Early symptoms of ALS include muscle stiffness and tightness, fasciculation, cramps, muscle weakness in an arm or a leg, slurred or nasal speech, and difficulty chewing or swallowing. These symptoms can be over-looked initially but become suspicious as they progress, according to the National Institute of Neurological Disorders and Stroke.Continue Reading
ALS is a motor neuron disease that attacks the nerves responsible for voluntary muscle contraction. Normal contraction begins with a signal transmission from the upper motor neurons in the brain to the lower motor neurons in the spine. Lower motor neurons relay this signal to the intended muscle, which causes it to contract, explains the National Institute of Neurological Disorders and Stroke.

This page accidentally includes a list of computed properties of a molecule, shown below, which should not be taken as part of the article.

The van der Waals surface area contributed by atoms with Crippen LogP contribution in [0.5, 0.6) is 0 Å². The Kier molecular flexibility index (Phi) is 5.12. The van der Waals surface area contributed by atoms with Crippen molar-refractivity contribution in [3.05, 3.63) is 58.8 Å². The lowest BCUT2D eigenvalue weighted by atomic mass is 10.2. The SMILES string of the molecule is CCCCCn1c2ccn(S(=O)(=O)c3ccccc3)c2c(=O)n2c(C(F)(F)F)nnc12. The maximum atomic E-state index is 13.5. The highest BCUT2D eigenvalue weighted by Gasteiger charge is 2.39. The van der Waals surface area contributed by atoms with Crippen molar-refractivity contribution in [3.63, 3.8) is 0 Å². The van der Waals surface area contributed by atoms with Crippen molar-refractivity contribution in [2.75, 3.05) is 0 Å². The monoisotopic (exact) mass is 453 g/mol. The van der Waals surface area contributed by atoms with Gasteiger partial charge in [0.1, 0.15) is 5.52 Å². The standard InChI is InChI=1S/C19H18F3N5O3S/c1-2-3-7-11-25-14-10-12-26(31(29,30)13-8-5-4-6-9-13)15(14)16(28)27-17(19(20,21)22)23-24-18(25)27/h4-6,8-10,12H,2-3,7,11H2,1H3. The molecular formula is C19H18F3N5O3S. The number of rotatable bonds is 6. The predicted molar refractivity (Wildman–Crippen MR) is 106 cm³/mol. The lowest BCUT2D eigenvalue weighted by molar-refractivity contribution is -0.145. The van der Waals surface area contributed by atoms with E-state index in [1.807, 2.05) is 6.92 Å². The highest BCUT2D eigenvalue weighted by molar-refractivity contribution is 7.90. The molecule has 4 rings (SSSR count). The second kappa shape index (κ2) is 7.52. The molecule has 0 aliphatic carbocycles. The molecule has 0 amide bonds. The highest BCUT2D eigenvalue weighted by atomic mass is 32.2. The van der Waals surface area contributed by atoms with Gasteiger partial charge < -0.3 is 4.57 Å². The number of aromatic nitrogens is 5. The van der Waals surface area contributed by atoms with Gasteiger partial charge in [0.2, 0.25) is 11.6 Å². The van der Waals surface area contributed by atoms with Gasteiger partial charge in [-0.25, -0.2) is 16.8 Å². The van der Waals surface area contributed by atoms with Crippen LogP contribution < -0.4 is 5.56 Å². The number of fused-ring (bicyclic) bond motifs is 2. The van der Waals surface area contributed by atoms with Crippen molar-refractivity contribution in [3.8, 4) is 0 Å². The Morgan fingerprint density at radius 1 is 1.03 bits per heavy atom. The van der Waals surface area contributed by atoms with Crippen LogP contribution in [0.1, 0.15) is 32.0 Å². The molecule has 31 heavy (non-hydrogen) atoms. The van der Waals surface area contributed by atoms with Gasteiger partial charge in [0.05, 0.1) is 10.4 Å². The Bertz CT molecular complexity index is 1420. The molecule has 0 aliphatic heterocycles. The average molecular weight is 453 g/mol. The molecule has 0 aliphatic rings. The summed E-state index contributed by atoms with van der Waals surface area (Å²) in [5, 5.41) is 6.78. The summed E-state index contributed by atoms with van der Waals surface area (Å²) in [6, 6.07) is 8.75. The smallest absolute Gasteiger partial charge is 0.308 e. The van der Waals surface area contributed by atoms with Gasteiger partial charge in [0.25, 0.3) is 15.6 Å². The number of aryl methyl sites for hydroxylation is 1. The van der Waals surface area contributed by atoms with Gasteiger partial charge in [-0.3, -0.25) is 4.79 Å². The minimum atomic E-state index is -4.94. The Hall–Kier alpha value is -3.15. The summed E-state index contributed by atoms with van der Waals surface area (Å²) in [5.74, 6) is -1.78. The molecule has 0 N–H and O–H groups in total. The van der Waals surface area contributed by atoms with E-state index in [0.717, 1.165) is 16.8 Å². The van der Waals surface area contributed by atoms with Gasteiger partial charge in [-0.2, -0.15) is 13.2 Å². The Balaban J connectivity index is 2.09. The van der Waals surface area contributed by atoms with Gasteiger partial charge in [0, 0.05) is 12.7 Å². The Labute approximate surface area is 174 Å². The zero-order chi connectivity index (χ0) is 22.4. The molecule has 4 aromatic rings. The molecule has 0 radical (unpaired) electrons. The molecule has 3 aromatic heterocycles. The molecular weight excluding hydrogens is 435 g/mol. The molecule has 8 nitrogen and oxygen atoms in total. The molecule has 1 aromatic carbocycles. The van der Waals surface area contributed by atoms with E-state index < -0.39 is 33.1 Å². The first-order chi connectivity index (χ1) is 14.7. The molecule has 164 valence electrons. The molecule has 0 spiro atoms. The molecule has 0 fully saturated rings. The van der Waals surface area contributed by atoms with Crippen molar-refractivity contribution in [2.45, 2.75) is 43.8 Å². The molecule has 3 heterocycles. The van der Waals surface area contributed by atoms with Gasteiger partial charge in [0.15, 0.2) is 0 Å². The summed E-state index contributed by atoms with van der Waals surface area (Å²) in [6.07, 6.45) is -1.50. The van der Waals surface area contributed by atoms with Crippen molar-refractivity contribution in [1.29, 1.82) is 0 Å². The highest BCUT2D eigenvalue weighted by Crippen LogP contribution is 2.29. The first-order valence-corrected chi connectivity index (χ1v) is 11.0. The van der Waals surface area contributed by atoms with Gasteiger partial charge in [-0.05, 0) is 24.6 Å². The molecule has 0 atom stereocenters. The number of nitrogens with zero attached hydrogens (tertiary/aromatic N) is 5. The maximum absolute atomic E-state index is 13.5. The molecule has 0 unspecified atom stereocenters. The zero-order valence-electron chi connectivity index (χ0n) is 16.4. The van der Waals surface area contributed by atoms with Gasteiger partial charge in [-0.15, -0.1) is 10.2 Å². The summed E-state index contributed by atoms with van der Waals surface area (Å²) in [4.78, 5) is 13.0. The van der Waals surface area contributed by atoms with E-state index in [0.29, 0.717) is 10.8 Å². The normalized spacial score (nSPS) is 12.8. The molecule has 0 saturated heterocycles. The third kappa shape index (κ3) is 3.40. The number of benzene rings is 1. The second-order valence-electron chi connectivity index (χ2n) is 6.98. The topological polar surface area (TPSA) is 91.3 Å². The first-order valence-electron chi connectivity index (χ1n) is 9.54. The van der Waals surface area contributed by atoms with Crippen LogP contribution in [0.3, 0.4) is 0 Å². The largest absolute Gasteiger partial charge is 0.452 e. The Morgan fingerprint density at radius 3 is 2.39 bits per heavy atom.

ALS damages and destroys both upper and lower motor neurons by interrupting the transmission of signals from the brain to the muscles. This causes muscle weakness, fasciculation and atrophy, explains the National Institute of Neurological Disorders and Stroke.
As the disease progresses, all voluntary muscle control is lost, and patients eventually require ventilation. Most ALS patients die from respiratory failure within three to five years after the onset of symptoms, but about 10 percent survive beyond 10 years, according to the National Institute of Neurological Disorders and Stroke.Learn more about Conditions & Diseases